The economy of Latinos in the United States has reached $3.2 trillion, according to the Official Report of the 2023 Latino Gross Domestic Product released by the Latino Donor Collaborative (LDC) think tank. This figure represents a growth of 14% year-on-year in this population group.
“This growth is spectacular because it appears that Latinos continue to grow between two and three times more than the rest,” said Ana Valdés, general director of LDC, convinced that “everyone has to be aware of where the growth comes from.”
“It is a very important study for all Americans, it is a business study to know where the growth is. Because you can’t grow your business if you don’t know which community is growing the most,” added Valdés, after the presentation of the report during the L’ATTITUDE conference that is being held these days in the city of Miami Beach, Florida, with the participation of prominent Latino leaders in the United States.
According to the economic research data collected in the report, the purchasing power of Latinos in the United States is estimated at 3.4 trillion dollars, very shocking data since if the Latin economy in this country were analyzed from independently “it would be the fifth largest economy in the world.”
With this, Valdés defends “that the growth in this country basically comes from Latinos.” “Not only demographic, but also economic, in terms of workforce and education,” he added in this regard.
In fact, the organization points out that there are several factors that have contributed to this situation.
According to the head of LDC, everything starts with access to higher education, which has allowed second and third generation Hispanics to rise socially and access better-paying jobs than their parents or grandparents.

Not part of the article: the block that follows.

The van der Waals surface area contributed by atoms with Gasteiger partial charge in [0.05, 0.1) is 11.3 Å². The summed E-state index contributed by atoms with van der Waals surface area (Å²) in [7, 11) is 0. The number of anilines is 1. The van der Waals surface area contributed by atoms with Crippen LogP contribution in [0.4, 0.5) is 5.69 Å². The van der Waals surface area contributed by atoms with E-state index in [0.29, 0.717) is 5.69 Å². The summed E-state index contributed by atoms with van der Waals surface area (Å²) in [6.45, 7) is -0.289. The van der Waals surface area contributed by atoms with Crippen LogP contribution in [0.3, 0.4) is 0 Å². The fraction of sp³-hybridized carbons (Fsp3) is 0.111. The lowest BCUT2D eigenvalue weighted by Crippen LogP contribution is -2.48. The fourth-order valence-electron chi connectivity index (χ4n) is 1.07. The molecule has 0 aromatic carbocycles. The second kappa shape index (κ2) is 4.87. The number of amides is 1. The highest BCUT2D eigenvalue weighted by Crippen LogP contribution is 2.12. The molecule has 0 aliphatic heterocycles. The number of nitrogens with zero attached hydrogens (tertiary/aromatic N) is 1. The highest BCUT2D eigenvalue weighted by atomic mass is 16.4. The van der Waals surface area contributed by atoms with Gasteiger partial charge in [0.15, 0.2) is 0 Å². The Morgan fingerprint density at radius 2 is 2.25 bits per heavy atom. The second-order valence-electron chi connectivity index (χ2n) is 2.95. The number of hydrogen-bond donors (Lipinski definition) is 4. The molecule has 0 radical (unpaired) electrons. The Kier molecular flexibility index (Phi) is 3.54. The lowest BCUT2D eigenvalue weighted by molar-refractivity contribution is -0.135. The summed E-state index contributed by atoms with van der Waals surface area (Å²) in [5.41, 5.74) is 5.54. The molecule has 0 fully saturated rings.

“Latino children are graduating at record levels. For example, Latino engineering graduates have multiplied by four in 10 years and that translates into growth in salaries and property purchases, growth in business foundations,” Valdés emphasizes, clarifying. that this growth “is also quality.”
Patty Juárez, head of Hispanic affairs at Wells Fargo bank, also believes that access to education has been key for this community to develop successfully. “All of this increases the contribution of Latinos to the economy, we are very proud of what we represent for the United States,” she commented to the The Vermilion.
In addition, Juárez points out that the impact of Latinos is being seen in the formation of families and in the purchase of homes and “that will allow them to have more contribution each year.”
“This group is also younger and that will help us continue to be larger in terms of contribution to the American economy,” he says.
The LDC report has become one of the most reliable investigations in the North American country due to its depth of data and analysis on the economic impact of Latinos in the United States in all industries and levels. In addition, these reports are regularly used by institutions such as the Federal Reserve, the Joint Economic Committee of the United States Congress and other corporations that use this information to project medium and long-term trends.
However, Valdés celebrates that there is also a phenomenon of social class advancement among the Latino community since, in many cases, the children and grandchildren of Latinos are accessing better opportunities.
“Our children are going to university and, perhaps, many of us did not go. Our children are having executive positions and, perhaps, many of us did not have that opportunity, and that is a blessing for both our community and our country,” he said, ensuring that “in this country the American dream exists.”
The leading states in the ranking
California, Texas and Florida are the states where the greatest impact of the Latino economy is recorded. The Golden State would rank itself as the 21st largest in the world. In the Lone Star State, it is estimated that Hispanics generate more than 465 billion dollars and in the Sunshine State, 240 billion.